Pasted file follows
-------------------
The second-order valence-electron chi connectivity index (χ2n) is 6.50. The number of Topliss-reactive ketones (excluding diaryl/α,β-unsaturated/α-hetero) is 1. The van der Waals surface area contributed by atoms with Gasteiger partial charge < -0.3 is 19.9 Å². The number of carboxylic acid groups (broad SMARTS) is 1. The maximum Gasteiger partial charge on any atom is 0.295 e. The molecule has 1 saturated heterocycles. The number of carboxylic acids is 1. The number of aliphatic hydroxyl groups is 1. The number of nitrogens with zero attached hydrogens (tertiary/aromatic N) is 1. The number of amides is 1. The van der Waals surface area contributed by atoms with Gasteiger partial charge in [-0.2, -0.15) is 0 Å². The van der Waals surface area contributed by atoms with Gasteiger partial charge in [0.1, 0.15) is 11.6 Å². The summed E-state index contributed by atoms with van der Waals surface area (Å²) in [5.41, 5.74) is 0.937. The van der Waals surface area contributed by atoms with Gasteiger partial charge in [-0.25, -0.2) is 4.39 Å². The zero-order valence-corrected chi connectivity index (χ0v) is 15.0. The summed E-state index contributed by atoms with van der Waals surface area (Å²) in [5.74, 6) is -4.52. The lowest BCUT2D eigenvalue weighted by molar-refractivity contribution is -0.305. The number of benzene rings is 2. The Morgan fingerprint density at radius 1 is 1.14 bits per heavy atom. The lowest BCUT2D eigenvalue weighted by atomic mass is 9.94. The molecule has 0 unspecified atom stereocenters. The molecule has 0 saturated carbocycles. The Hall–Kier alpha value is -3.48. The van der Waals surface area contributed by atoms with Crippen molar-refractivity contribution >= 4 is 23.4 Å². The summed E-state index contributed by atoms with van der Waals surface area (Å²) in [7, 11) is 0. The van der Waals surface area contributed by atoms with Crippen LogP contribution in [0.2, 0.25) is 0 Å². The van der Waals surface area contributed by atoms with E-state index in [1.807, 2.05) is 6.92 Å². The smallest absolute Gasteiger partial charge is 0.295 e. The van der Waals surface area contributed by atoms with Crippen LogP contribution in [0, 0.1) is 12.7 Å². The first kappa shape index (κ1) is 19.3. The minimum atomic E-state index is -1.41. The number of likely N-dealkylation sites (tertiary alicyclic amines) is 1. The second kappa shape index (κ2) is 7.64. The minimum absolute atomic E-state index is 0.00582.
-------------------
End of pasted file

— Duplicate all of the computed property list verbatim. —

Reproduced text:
The second-order valence-electron chi connectivity index (χ2n) is 6.50. The number of Topliss-reactive ketones (excluding diaryl/α,β-unsaturated/α-hetero) is 1. The van der Waals surface area contributed by atoms with Gasteiger partial charge < -0.3 is 19.9 Å². The number of carboxylic acid groups (broad SMARTS) is 1. The maximum Gasteiger partial charge on any atom is 0.295 e. The molecule has 1 saturated heterocycles. The number of carboxylic acids is 1. The number of aliphatic hydroxyl groups is 1. The number of nitrogens with zero attached hydrogens (tertiary/aromatic N) is 1. The number of amides is 1. The van der Waals surface area contributed by atoms with Gasteiger partial charge in [-0.2, -0.15) is 0 Å². The van der Waals surface area contributed by atoms with Gasteiger partial charge in [0.1, 0.15) is 11.6 Å². The summed E-state index contributed by atoms with van der Waals surface area (Å²) in [5.41, 5.74) is 0.937. The van der Waals surface area contributed by atoms with Gasteiger partial charge in [-0.25, -0.2) is 4.39 Å². The zero-order valence-corrected chi connectivity index (χ0v) is 15.0. The summed E-state index contributed by atoms with van der Waals surface area (Å²) in [5.74, 6) is -4.52. The lowest BCUT2D eigenvalue weighted by molar-refractivity contribution is -0.305. The number of benzene rings is 2. The Morgan fingerprint density at radius 1 is 1.14 bits per heavy atom. The lowest BCUT2D eigenvalue weighted by atomic mass is 9.94. The molecule has 0 unspecified atom stereocenters. The molecule has 0 saturated carbocycles. The Hall–Kier alpha value is -3.48. The van der Waals surface area contributed by atoms with Crippen molar-refractivity contribution >= 4 is 23.4 Å². The summed E-state index contributed by atoms with van der Waals surface area (Å²) in [7, 11) is 0. The van der Waals surface area contributed by atoms with Crippen LogP contribution in [0.2, 0.25) is 0 Å². The van der Waals surface area contributed by atoms with E-state index in [1.807, 2.05) is 6.92 Å². The smallest absolute Gasteiger partial charge is 0.295 e. The van der Waals surface area contributed by atoms with Crippen LogP contribution in [0, 0.1) is 12.7 Å². The first kappa shape index (κ1) is 19.3. The minimum atomic E-state index is -1.41. The number of likely N-dealkylation sites (tertiary alicyclic amines) is 1. The second kappa shape index (κ2) is 7.64. The minimum absolute atomic E-state index is 0.00582.